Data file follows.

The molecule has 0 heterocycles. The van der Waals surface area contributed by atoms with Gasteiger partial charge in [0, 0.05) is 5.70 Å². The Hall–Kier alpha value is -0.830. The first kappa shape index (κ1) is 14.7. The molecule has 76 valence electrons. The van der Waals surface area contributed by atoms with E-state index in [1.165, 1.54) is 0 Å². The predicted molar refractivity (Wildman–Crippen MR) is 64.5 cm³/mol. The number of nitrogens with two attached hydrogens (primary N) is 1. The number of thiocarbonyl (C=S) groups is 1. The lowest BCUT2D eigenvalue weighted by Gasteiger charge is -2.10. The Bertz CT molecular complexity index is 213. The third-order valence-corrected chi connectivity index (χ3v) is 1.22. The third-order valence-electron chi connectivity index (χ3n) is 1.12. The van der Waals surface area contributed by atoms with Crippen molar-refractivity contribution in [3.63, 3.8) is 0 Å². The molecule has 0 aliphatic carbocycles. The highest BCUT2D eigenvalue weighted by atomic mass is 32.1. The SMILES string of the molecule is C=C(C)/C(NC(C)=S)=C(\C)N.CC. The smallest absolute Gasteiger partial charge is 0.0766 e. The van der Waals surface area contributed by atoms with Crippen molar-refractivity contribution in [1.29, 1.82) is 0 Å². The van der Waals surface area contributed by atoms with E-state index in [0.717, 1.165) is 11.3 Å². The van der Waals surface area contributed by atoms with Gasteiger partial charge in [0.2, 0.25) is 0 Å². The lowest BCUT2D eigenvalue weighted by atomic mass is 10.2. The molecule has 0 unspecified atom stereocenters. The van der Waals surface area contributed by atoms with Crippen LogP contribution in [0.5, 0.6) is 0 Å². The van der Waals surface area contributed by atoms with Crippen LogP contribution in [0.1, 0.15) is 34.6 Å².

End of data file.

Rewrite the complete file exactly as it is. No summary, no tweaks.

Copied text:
The molecule has 0 heterocycles. The van der Waals surface area contributed by atoms with Gasteiger partial charge in [0, 0.05) is 5.70 Å². The Hall–Kier alpha value is -0.830. The first kappa shape index (κ1) is 14.7. The molecule has 76 valence electrons. The van der Waals surface area contributed by atoms with E-state index in [1.165, 1.54) is 0 Å². The predicted molar refractivity (Wildman–Crippen MR) is 64.5 cm³/mol. The number of nitrogens with two attached hydrogens (primary N) is 1. The number of thiocarbonyl (C=S) groups is 1. The lowest BCUT2D eigenvalue weighted by Gasteiger charge is -2.10. The Bertz CT molecular complexity index is 213. The third-order valence-corrected chi connectivity index (χ3v) is 1.22. The third-order valence-electron chi connectivity index (χ3n) is 1.12. The van der Waals surface area contributed by atoms with Crippen molar-refractivity contribution in [3.63, 3.8) is 0 Å². The molecule has 0 aliphatic carbocycles. The highest BCUT2D eigenvalue weighted by atomic mass is 32.1. The SMILES string of the molecule is C=C(C)/C(NC(C)=S)=C(\C)N.CC. The smallest absolute Gasteiger partial charge is 0.0766 e. The van der Waals surface area contributed by atoms with Crippen molar-refractivity contribution in [1.29, 1.82) is 0 Å². The van der Waals surface area contributed by atoms with E-state index in [0.717, 1.165) is 11.3 Å². The van der Waals surface area contributed by atoms with Gasteiger partial charge in [0.2, 0.25) is 0 Å². The lowest BCUT2D eigenvalue weighted by atomic mass is 10.2. The molecule has 0 unspecified atom stereocenters. The van der Waals surface area contributed by atoms with Crippen LogP contribution in [0.5, 0.6) is 0 Å². The van der Waals surface area contributed by atoms with Crippen LogP contribution in [0.1, 0.15) is 34.6 Å².